Yet another awardee said prior to their departure from Nigeria they got information from their respective schools in China which drew their attention to COVID-19 quarantine fees, which were not captured in the initial agreement.
He pointed out that, “We collectively contacted the Director, Federal Scholarship Board and drew her attention to this but she said there was no provision for quarantine fee when the agreement was signed, and as such, she could not do anything in that regard.
Continuing, he explained, “Even before leaving Nigeria, each of us had to shoulder the responsibility of paying N79,000 to carry out two COVID-19 tests at the cost of N39,500 per test. But on getting to Addis Ababa, we also had to spend N223,500 each on quarantine fees and transit visas. All these expenses, including local transportation costs, were made from the supplementation allowances, which are now exhausted,” the student, who sought identity protection, said.
Worried parents, relatives sell properties
A confirmed source said that only two of the students who had completed payment for their quarantine in Guangzhou were allowed to proceed to Beijing, where their schools are located. However, they would individually undergo another round of 14 days quarantine before assessing their schools.
Thus, six of the students who were yet to settle the fees are still being held in Guangzhou hotels.
A number of the students still trapped in quarantines said they were financially exhausted, even as their parents and relatives back home were struggling to sell their properties and send money to them.
One explained that, “I can tell you that we have already exhausted the takeoff grant given to us in Nigeria; yet we have outstanding fees to pay. The hotel authorities are already threatening us. And we risk being denied Green Codes to proceed from here,” one of the students said.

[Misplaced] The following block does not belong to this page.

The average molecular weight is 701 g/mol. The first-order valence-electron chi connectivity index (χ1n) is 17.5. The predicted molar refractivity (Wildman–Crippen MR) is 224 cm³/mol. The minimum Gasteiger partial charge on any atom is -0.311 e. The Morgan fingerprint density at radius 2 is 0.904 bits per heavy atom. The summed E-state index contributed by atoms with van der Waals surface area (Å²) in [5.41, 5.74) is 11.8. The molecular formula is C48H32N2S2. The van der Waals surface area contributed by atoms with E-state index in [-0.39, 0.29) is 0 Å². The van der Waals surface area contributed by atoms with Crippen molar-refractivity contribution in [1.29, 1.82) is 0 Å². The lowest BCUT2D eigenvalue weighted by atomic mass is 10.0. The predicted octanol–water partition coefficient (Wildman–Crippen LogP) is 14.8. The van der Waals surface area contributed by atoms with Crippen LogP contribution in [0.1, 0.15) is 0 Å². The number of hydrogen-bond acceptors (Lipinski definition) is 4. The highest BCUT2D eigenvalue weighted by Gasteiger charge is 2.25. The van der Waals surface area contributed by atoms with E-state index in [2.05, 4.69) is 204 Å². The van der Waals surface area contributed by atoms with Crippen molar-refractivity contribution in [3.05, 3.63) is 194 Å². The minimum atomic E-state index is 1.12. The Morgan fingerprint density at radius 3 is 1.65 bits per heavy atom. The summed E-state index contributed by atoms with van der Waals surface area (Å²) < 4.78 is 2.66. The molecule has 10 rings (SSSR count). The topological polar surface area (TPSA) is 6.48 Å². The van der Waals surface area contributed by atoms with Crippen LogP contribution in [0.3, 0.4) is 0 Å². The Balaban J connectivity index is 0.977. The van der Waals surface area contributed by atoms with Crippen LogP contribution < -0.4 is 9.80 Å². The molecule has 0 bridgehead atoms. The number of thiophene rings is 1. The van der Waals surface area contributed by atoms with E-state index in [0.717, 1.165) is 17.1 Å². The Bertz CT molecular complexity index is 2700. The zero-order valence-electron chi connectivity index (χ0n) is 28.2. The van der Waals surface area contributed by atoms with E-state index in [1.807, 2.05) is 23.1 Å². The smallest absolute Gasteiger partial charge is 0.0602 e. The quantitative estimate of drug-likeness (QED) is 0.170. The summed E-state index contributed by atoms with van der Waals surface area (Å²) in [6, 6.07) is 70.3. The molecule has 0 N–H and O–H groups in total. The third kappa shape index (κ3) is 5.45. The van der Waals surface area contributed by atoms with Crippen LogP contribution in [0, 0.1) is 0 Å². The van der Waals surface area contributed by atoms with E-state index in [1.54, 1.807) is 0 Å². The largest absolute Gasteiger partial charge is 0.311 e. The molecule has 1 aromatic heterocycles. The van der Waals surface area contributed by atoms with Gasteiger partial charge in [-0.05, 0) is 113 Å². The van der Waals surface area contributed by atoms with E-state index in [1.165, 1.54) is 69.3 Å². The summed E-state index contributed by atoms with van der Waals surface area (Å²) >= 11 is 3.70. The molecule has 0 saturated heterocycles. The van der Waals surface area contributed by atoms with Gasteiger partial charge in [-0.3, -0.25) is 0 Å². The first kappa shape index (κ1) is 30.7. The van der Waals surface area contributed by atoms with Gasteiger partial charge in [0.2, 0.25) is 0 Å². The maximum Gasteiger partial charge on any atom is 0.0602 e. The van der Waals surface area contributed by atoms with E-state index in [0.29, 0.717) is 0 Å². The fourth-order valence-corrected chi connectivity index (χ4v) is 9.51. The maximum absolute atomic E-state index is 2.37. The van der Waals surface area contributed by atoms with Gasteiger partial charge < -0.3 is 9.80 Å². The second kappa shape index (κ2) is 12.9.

While the students are calling on the Federal Scholarship Board to come to their assistance by providing more funds to augment their supplementation funds that have been expended on quarantine fees, some of them expressed concern that the second batch of awardees expected to leave Nigeria before November 16 might face the same predicament.
They said, “The second batch that is yet to leave Nigeria should be careful. If this quarantine issue is not given to them, we advise them not to leave. We are calling on the Federal Scholarship Board to urgently look into this matter,” the students emphasised.
As a follow up, a female parent of one of the students who spoke with reporters Saturday, on phone said their family was worried about the situation and had put up some properties for sale.
According to the parent, “We had to put up some of our landed properties in order to raise money and send to our child over there because he is financially stranded,” the female parent, who wouldn’t want a mention, said.
In relation to this oddity, another parent wondered why the awardees gave money in local currency (naira), which was supposed to be in dollars as indicated in their offer letters.
The parent who maintained anonymity said, “I strongly suspect that the money given to the students was not up to the approved amount.”
Meanwhile, a ministry spokesperson, who is the Director of Federal Scholarship Board, Mrs. Asta Ndajiwo, said she could only respond to a text message sent to her if an official letter was written through the Federal Ministry of Education.
Contacted on this matter, the ministry through the Director of Press and Public Relations, Benjamin Goong, said the students had no case because they were provided with their upkeep.
He explained that “Whether in quarantine or school, we had provided them with their upkeep on a daily basis.”
When confronted over the fact that the students said they had already exhausted their upkeep money on quarantine fees, Goong simply said, “It doesn’t matter,” and declined further comments.